A Long Time Ago in a Galaxy Far, Far Away
Have you ever looked out on a damp and dreary January day and considered that everything you see around you — from the bare trees and the frost-fringed asphalt to the discarded newspaper tumbling on the breeze — is the culmination and product of nearly 14 billion years of cosmic history? The same is true of everything around us, from bacteria to buildings to our bodies.
I often take solace in the idea that the protons, neutrons and electrons that make up every atom in every molecule in my body were around, in some form or another, long before I existed. They will continue to exist long after I am gone. Their story is intertwined with the history of the Universe and the formation and evolution of galaxies.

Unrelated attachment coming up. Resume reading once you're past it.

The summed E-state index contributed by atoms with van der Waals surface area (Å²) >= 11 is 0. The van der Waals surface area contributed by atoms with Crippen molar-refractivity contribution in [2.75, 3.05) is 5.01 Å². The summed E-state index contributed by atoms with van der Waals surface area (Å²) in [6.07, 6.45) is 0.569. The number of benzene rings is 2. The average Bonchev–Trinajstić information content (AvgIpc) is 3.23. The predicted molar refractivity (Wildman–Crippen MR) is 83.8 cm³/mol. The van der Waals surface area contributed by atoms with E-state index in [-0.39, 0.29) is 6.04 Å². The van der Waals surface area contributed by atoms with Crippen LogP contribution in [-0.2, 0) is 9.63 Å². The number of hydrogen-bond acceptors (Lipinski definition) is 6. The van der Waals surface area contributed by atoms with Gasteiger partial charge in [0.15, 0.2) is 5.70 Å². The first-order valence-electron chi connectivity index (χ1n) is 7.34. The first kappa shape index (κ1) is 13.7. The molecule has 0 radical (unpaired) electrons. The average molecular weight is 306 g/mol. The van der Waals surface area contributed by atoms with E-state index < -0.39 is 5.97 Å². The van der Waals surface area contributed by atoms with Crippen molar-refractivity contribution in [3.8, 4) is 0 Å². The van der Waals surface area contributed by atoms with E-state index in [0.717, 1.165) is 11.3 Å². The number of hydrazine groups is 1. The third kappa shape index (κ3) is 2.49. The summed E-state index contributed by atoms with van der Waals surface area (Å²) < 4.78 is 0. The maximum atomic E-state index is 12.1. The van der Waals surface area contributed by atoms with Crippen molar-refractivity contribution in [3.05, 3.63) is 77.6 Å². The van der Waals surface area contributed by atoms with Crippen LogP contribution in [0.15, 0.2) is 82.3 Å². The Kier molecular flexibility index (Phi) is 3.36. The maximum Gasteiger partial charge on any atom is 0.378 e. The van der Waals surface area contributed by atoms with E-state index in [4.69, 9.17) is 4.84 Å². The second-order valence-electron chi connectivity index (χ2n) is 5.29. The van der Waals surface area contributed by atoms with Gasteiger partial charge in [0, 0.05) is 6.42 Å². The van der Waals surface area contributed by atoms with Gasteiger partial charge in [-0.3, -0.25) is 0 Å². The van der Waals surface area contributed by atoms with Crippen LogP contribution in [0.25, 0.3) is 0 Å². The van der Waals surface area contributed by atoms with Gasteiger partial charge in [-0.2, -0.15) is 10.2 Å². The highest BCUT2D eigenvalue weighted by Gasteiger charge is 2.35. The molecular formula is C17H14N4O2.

Our solar system is about five billion years old, or about a third of the age of the Universe. Five billion years ago the Sun ignited in a spark of nuclear activity as a cloud of hydrogen gas gravitationally collapsed into a dense core. Temperatures and pressures in this core rose to a level that allowed pairs of protons (the single particle of which hydrogen nuclei are comprised), which are normally repelled by each —> Read More Here